1. be embedded directly in the application, completely hiding the database from end-user and greatly simplifying management and maintenance. Also, it should have a code footprint less than a megabyte to easily fit on an embedded device and be customized to satisfy strict footprint requirements.
  2. be developed from the ground up to recognize and solve issues with data management on modern embedded systems and devices, rather than having been developed as a consulting project for a single application and repackaged for use in other applications later on.
  3. be designed as cross-platform RDBMS using the standard relational data model to ensure that careful attention has been paid to algorithm selection and memory utilization in order to accommodate footprint restrictions.
  4. store data in a portable format – whether it be in a local file, or shared across a network – that can be accessed directly using table cursors or with SQL queries.
  5. be modular, allowing features such as shared access and even the SQL engine to be omitted to reduce footprint, and must come with dynamic schema alteration to allow applications to add and remove tables and columns to a live database.

This provides the application all the features of a relational database (RDBMS) without the overhead and complexity of a traditional database management system. Some of these features can be described as:

  •  Relational Database Functionality
  •  Small Footprint
  •  Linked Library
  •  Lower Price & TCO
  • Cross-platform Portability
  •  Shorter Time to Market
  •  Shorter Sales Cycle

Benefits include:

  • Data can be continuously synchronized without interrupting normal use.
  • Use of transaction recovery to both protect against corruption and ensure that data is completely consistent after a power failure.
  • Using a database gives an application a consistent architecture for persistent data storage, making it easy to add new features and migrate the application code to a new environment.
  • Database is a good long-term investment because it lets applications scale through the entire life cycle of the application.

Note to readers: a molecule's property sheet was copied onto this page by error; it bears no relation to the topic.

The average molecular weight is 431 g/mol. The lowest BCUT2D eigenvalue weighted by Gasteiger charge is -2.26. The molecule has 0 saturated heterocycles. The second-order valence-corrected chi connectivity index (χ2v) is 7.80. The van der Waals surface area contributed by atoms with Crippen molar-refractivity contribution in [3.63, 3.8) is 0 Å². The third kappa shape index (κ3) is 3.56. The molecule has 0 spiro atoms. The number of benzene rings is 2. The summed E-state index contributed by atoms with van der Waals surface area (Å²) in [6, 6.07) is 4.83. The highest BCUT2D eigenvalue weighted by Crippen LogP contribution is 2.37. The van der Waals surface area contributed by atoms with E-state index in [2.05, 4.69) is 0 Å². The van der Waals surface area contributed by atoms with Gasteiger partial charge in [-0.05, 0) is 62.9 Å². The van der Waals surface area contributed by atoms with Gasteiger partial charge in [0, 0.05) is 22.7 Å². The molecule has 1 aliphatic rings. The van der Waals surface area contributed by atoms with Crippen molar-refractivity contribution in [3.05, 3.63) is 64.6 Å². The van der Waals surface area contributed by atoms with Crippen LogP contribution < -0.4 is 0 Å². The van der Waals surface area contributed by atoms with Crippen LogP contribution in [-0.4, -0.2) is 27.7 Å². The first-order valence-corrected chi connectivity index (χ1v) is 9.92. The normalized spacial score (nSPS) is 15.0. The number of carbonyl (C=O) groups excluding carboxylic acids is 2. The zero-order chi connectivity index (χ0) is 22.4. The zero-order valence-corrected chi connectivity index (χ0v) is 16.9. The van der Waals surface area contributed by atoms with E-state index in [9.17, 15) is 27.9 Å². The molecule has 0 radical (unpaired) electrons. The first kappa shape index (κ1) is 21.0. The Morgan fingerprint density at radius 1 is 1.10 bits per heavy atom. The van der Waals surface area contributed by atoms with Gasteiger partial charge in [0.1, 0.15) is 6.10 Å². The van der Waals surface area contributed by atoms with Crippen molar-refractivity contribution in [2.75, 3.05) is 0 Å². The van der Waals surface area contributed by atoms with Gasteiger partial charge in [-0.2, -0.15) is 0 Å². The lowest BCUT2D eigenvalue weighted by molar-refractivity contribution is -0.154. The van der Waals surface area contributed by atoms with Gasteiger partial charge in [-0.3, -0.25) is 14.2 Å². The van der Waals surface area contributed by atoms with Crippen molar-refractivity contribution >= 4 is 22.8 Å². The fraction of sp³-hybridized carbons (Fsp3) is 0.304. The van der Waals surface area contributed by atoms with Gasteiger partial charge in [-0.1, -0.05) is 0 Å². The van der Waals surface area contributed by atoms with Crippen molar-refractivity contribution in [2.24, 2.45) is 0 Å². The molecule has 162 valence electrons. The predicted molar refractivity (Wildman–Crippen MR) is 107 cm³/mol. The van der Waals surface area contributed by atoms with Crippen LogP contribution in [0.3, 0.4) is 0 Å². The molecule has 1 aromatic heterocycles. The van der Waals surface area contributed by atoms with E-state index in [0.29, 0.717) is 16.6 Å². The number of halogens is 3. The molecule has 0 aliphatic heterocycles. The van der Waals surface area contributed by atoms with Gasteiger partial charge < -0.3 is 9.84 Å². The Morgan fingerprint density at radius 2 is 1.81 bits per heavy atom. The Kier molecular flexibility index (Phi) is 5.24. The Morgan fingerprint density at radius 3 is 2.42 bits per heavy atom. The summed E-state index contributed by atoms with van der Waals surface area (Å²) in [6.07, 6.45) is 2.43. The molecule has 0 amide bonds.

Sending and receiving data and running custom queries is greatly simplified by the database API.
  • Database-driven applications use row-level locking to interact with other systems and share data without interrupting normal usage.
  • An embedded database that understands the structure of data can automatically perform the necessary conversions when a database is shared between devices, either by copying the database file itself or using network communications to access the database.

Final Thoughts

Embedded database gives software developers the edge they need to deploy sooner, cut costs, and differentiate themselves from the competition. Every application that manipulates information must face at least one of the problems addressed by database: reliable persistent storage, high-performance search, and safe data sharing. An embedded database library, like ITTIA DB SQL, is an out-of-the-box solution to all of these common data storage problems. Database simplifies application development, and rather than building separate solutions for each of these problems, the application developer uses a standard framework for accessing and modifying data. Furthermore, reconciling these features with each other in a single application is not trivial and can become a great distraction to developing the business logic of the device.

With a database supporting standard features like SQL, the application can offer features that would otherwise be impractical to develop. Database makes it possible to rapidly develop feature-rich applications that will be able to scale to meet the demands of the future.